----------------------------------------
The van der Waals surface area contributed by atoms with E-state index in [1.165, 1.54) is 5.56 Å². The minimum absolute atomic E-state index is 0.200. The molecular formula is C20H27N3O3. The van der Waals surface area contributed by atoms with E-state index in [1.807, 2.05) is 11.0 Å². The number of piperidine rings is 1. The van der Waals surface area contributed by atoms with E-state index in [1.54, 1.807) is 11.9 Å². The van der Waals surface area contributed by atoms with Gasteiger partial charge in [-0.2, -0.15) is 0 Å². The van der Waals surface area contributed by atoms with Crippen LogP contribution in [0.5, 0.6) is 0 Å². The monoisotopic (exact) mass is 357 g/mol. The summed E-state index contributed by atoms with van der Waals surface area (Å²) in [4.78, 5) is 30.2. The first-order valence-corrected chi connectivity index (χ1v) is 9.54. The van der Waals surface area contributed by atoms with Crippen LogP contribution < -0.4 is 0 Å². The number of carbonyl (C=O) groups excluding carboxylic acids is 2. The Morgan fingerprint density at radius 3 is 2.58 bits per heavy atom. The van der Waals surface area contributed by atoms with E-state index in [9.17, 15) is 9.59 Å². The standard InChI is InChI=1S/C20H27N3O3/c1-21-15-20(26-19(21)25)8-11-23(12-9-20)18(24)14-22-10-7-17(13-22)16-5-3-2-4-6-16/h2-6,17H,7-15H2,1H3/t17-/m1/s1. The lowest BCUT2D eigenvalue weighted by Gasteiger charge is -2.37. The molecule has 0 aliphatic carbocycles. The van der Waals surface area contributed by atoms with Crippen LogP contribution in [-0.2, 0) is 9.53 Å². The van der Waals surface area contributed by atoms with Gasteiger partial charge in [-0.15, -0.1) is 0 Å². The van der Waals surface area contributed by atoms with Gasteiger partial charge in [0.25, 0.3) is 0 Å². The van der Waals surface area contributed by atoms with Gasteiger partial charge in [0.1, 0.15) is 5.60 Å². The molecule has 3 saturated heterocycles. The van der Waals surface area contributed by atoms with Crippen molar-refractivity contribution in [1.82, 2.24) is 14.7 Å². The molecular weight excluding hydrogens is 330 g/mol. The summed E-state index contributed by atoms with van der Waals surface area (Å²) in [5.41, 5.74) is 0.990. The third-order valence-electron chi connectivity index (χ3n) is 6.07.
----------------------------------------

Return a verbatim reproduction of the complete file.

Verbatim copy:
The van der Waals surface area contributed by atoms with E-state index in [1.165, 1.54) is 5.56 Å². The minimum absolute atomic E-state index is 0.200. The molecular formula is C20H27N3O3. The van der Waals surface area contributed by atoms with E-state index in [1.807, 2.05) is 11.0 Å². The number of piperidine rings is 1. The van der Waals surface area contributed by atoms with E-state index in [1.54, 1.807) is 11.9 Å². The van der Waals surface area contributed by atoms with Gasteiger partial charge in [-0.2, -0.15) is 0 Å². The van der Waals surface area contributed by atoms with Crippen LogP contribution in [0.5, 0.6) is 0 Å². The monoisotopic (exact) mass is 357 g/mol. The summed E-state index contributed by atoms with van der Waals surface area (Å²) in [4.78, 5) is 30.2. The first-order valence-corrected chi connectivity index (χ1v) is 9.54. The van der Waals surface area contributed by atoms with Crippen LogP contribution < -0.4 is 0 Å². The number of carbonyl (C=O) groups excluding carboxylic acids is 2. The Morgan fingerprint density at radius 3 is 2.58 bits per heavy atom. The van der Waals surface area contributed by atoms with E-state index in [9.17, 15) is 9.59 Å². The standard InChI is InChI=1S/C20H27N3O3/c1-21-15-20(26-19(21)25)8-11-23(12-9-20)18(24)14-22-10-7-17(13-22)16-5-3-2-4-6-16/h2-6,17H,7-15H2,1H3/t17-/m1/s1. The lowest BCUT2D eigenvalue weighted by Gasteiger charge is -2.37. The molecule has 0 aliphatic carbocycles. The van der Waals surface area contributed by atoms with Crippen LogP contribution in [-0.2, 0) is 9.53 Å². The van der Waals surface area contributed by atoms with Gasteiger partial charge in [-0.15, -0.1) is 0 Å². The van der Waals surface area contributed by atoms with Gasteiger partial charge in [0.25, 0.3) is 0 Å². The van der Waals surface area contributed by atoms with Gasteiger partial charge in [0.1, 0.15) is 5.60 Å². The molecule has 3 saturated heterocycles. The van der Waals surface area contributed by atoms with Crippen molar-refractivity contribution in [1.82, 2.24) is 14.7 Å². The molecular weight excluding hydrogens is 330 g/mol. The summed E-state index contributed by atoms with van der Waals surface area (Å²) in [5.41, 5.74) is 0.990. The third-order valence-electron chi connectivity index (χ3n) is 6.07.